Q: Unfortunately I have to replace a very old Post Oak tree which has died. This tree grew no more that 1-foot from the wall of the house, and formed an umbrella over the entire patio and shaded the west side of my house. I’ve purchased an American Sycamore Tree to replace this stately old oak. Am I making a mistake in planting this type of tree so close to my house? Thanks – Unsure and in need of advice – Lewis
The exfoliating bark of a mature Sycamore treeA: No one understands better than you the issues of having a large tree close to your house, especially with things like encroaching branches, leaves and tree debris in gutters, and the fear of collapsing your house’s foundation. Sycamore (London Plane Tree) is known as a “messy” tree that drops quite a bit of debris in addition to leaves, most notably its “button ball” seeds and exfoliating bark (see photo). If you have the space available, it is best to plant large trees at least 15-feet away from your house. Sycamores love moist areas, typically growing along streams and creeks in the wild.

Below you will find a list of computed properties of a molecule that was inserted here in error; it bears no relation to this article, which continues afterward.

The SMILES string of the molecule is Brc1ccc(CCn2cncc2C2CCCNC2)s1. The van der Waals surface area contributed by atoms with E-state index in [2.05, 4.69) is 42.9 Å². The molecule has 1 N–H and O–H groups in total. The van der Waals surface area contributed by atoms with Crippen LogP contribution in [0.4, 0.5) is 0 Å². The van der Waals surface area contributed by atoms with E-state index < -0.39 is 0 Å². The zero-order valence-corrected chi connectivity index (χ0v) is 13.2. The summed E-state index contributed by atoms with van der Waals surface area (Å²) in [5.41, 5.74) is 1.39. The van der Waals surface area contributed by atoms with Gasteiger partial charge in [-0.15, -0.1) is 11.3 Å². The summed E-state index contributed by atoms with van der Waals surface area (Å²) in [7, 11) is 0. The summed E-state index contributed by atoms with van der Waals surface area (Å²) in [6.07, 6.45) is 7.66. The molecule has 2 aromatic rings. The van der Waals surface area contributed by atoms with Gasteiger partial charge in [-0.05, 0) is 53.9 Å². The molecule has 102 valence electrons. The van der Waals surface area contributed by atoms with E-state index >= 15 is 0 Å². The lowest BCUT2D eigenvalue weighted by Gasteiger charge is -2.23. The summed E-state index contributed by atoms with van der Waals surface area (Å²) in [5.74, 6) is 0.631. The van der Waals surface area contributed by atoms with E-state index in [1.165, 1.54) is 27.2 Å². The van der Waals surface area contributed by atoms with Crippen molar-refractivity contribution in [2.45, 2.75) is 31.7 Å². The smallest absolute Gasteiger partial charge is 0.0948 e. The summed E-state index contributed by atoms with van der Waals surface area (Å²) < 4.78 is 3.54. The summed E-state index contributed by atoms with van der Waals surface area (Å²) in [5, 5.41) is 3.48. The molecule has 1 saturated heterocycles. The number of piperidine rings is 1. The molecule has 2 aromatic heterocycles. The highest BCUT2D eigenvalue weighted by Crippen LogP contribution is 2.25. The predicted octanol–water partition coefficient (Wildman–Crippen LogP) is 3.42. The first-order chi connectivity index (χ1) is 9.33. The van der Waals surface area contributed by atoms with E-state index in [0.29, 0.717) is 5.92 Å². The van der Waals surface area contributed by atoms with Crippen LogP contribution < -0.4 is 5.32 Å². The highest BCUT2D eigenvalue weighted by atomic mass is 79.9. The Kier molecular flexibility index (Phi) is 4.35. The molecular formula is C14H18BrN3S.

Q: Should I cut off the ‘water sprouts’ on my fruitless plum trees? They are about 12 feet tall and up 7 feet above the first branches. Thanks – Kristin
A: Whether you have ‘fruitless’ plum trees or another variety of tree, it is always a good idea to remove water sprouts. Water sprouts are those fast growing shoots that grow straight up, unlike the rest of the ‘normal’ branches on a tree. On top-grafted trees, these sorts of sprouts often originate below the graft, with weeping cherry trees being a good example. I would suggest waiting until the start of the growing season, as your plums begin to leaf out, to remove these water sprouts.
Q: Would like to know how and when to trim a ChinaBerry tree in So. Cal.. It’s a wonderful small shade tree, approximately 40 years old. Thank you very much – George
A: Since the Chinaberry tree (Melia azedarach) has a fragrant flower, you will want to do your trimming immediately after the tree blooms.